Sure, that hug might last a little longer than it should, and sure, that convo that includes questions like, “So we getting up tonight, or what?” or “So, where’s your man?” sound sketchy, but really, Black folks are just nosy. He just wants to make sure you’re good. That’s all.

3. I want everybody to remember that Black women don’t cheat either.

Sure, that hug might last a little longer than it should, and sure that convo that includes questions like, “So we getting up tonight, or what?” or “So, where’s your woman?” sound sketchy, but really, Black folks are just nosy. She just wants to make sure you’re good. That’s all.

4. I want no homie left behind. 

I can’t tell you how many times I’ve lost a homie (literally) during tailgate only to find them laid up under a bush, sitting on Clark’s campus, or in the middle of an exhibit with nary an idea how they got there. Sometimes, that homie has been me. Let’s make sure we can account for the homies at all times—or if we can’t, let’s hope that when we find the homie they have wandered into goodness and prosperity so that we may all flourish.

5. I dream of reconnecting and reconvening in a refurbishing manner.

Homecoming, for me, is like an annual reset. I always emit a certain exhale on Saturday around 4 p.m. as I look into a vast sea of Blackness that is all smiles, laughs, hugs, and refills of various colored cups. I have never not taken a second to myself to take in the entire atmosphere, in a show of appreciation for what Morehouse and Spelman continue to give to me. Every person I only see once a year gives me the energy to make it to the next and like our most famous alumnus, I have a dream that everybody else feels the same. And if it’s not really a dream it’s a hope, so it’s really the same thing.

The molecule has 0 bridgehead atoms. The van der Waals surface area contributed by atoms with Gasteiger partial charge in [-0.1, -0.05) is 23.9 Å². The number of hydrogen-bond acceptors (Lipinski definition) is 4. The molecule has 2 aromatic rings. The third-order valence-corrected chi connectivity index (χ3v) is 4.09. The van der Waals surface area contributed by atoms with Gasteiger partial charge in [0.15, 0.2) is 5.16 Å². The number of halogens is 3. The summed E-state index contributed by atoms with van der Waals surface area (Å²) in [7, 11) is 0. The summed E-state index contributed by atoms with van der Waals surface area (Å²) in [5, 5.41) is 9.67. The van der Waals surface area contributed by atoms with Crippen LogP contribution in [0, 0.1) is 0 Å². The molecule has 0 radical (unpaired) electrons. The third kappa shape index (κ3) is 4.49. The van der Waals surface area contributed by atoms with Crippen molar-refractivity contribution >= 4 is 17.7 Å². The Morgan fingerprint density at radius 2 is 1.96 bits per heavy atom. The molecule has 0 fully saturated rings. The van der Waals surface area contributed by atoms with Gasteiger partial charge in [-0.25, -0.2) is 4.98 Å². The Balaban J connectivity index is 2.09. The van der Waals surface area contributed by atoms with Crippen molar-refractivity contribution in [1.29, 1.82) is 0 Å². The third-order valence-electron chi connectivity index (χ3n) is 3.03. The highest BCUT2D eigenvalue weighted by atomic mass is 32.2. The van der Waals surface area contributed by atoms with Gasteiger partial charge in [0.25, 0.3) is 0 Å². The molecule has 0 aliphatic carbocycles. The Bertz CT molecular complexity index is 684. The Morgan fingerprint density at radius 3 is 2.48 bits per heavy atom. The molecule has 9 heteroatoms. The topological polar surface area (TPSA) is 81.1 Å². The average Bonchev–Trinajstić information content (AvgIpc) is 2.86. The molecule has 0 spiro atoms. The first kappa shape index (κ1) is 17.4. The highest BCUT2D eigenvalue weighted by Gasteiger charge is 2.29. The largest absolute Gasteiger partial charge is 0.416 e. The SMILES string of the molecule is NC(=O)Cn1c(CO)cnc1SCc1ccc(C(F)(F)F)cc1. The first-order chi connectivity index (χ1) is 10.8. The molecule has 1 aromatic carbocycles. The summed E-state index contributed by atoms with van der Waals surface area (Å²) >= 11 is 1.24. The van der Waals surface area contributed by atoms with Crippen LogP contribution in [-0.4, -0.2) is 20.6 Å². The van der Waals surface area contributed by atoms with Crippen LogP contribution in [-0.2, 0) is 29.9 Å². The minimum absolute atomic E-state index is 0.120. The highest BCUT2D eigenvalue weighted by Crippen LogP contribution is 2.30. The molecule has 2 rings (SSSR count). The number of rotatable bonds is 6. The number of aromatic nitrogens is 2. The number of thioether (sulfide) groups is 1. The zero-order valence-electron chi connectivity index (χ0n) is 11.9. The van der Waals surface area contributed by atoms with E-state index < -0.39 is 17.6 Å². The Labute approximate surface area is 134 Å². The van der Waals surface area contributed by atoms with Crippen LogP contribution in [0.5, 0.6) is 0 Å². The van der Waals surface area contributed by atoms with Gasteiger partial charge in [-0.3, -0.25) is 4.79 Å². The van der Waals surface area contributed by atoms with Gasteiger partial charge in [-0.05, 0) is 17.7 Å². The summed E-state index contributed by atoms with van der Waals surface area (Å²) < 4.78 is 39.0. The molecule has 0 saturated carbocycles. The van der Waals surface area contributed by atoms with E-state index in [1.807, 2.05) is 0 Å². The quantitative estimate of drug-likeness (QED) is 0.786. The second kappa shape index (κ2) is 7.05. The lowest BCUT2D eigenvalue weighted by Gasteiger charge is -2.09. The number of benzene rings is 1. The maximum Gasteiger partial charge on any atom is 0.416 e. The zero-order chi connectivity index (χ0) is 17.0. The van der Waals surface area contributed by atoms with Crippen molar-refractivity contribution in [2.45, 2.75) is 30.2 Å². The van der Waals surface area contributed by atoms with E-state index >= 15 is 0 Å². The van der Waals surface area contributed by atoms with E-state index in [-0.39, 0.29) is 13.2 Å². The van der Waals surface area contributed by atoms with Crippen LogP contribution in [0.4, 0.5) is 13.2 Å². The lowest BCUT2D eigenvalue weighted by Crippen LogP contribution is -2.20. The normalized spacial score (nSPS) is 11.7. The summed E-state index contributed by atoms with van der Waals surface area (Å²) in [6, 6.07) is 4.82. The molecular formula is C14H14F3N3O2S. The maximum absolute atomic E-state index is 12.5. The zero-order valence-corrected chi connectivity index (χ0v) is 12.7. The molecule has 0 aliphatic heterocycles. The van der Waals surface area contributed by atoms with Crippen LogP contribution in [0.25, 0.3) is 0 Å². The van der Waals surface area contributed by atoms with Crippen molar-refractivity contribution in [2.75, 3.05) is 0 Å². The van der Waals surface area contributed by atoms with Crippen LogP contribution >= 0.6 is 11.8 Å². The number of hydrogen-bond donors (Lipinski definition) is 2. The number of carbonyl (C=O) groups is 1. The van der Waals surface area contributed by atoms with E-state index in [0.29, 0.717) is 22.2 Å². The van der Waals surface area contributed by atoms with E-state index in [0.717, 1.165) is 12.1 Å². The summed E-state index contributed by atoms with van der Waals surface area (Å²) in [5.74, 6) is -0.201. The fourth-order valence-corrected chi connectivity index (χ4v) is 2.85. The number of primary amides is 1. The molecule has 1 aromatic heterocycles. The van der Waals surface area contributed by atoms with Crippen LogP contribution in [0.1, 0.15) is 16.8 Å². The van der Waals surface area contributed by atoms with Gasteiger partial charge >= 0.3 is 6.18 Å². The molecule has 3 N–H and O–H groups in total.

6. I hope all you folks who know you might have that ‘rona stay your derrieres at home.

I know Homecoming only happens once a year but if you show up sick and get other people sick, you are a bad person. Be better than that. 

7. I want the weather to cooperate.

I’ve had to write prayers a few times to the good Lord above in hopes of staving off bad weather forecasts and it worked. Well, I hope the weather cooperates this weekend so that folks can wear as much or as little as they want while parading up and down those hallowed streets surrounding the campuses. 

8. I hope I see you all next year. 

I will be there rain or shine because ain’t no way I’m missing two Homecoming tailgates in a row. Ain’t no way. I’m ALREADY mapping it out and thinking about it and I hope everybody who lays eyes on this is there, too. I love my SpelHouse community and I wouldn’t be who I am without it. 

Panama Jackson

Panama Jackson is a columnist at theGrio. He writes very Black things and drinks very brown liquors, and is pretty fly for a light guy. His biggest accomplishment to date coincides with his Blackest accomplishment to date in that he received a phone call from Oprah Winfrey after she read one of his pieces (biggest), but he didn’t answer the phone because the caller ID said “Unknown” (Blackest).

Make sure you check out the Dear Culture podcast every Thursday on theGrio’s Black Podcast Network, where I’ll be hosting some of the Blackest conversations known to humankind. You might not leave the convo with an afro, but you’ll definitely be looking for your Afro Sheen! Listen to Dear Culture on TheGrio’s app; download here.